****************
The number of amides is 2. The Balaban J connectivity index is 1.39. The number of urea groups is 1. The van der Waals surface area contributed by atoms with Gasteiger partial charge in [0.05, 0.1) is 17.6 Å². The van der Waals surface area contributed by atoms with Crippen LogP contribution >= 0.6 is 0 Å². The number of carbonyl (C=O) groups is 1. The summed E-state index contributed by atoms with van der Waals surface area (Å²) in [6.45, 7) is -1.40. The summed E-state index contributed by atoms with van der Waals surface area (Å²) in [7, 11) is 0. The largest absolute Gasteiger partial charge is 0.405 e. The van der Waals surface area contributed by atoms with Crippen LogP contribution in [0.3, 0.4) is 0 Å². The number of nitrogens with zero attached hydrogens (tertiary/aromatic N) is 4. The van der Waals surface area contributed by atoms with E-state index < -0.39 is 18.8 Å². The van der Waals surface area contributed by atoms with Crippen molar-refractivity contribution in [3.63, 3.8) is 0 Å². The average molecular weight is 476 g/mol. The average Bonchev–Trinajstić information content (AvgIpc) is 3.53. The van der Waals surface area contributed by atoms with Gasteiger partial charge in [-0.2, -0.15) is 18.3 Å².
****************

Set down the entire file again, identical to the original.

The number of amides is 2. The Balaban J connectivity index is 1.39. The number of urea groups is 1. The van der Waals surface area contributed by atoms with Gasteiger partial charge in [0.05, 0.1) is 17.6 Å². The van der Waals surface area contributed by atoms with Crippen LogP contribution >= 0.6 is 0 Å². The number of carbonyl (C=O) groups is 1. The summed E-state index contributed by atoms with van der Waals surface area (Å²) in [6.45, 7) is -1.40. The summed E-state index contributed by atoms with van der Waals surface area (Å²) in [7, 11) is 0. The largest absolute Gasteiger partial charge is 0.405 e. The van der Waals surface area contributed by atoms with Crippen LogP contribution in [0.3, 0.4) is 0 Å². The number of nitrogens with zero attached hydrogens (tertiary/aromatic N) is 4. The van der Waals surface area contributed by atoms with E-state index < -0.39 is 18.8 Å². The van der Waals surface area contributed by atoms with Crippen molar-refractivity contribution in [3.63, 3.8) is 0 Å². The average molecular weight is 476 g/mol. The average Bonchev–Trinajstić information content (AvgIpc) is 3.53. The van der Waals surface area contributed by atoms with Gasteiger partial charge in [-0.2, -0.15) is 18.3 Å².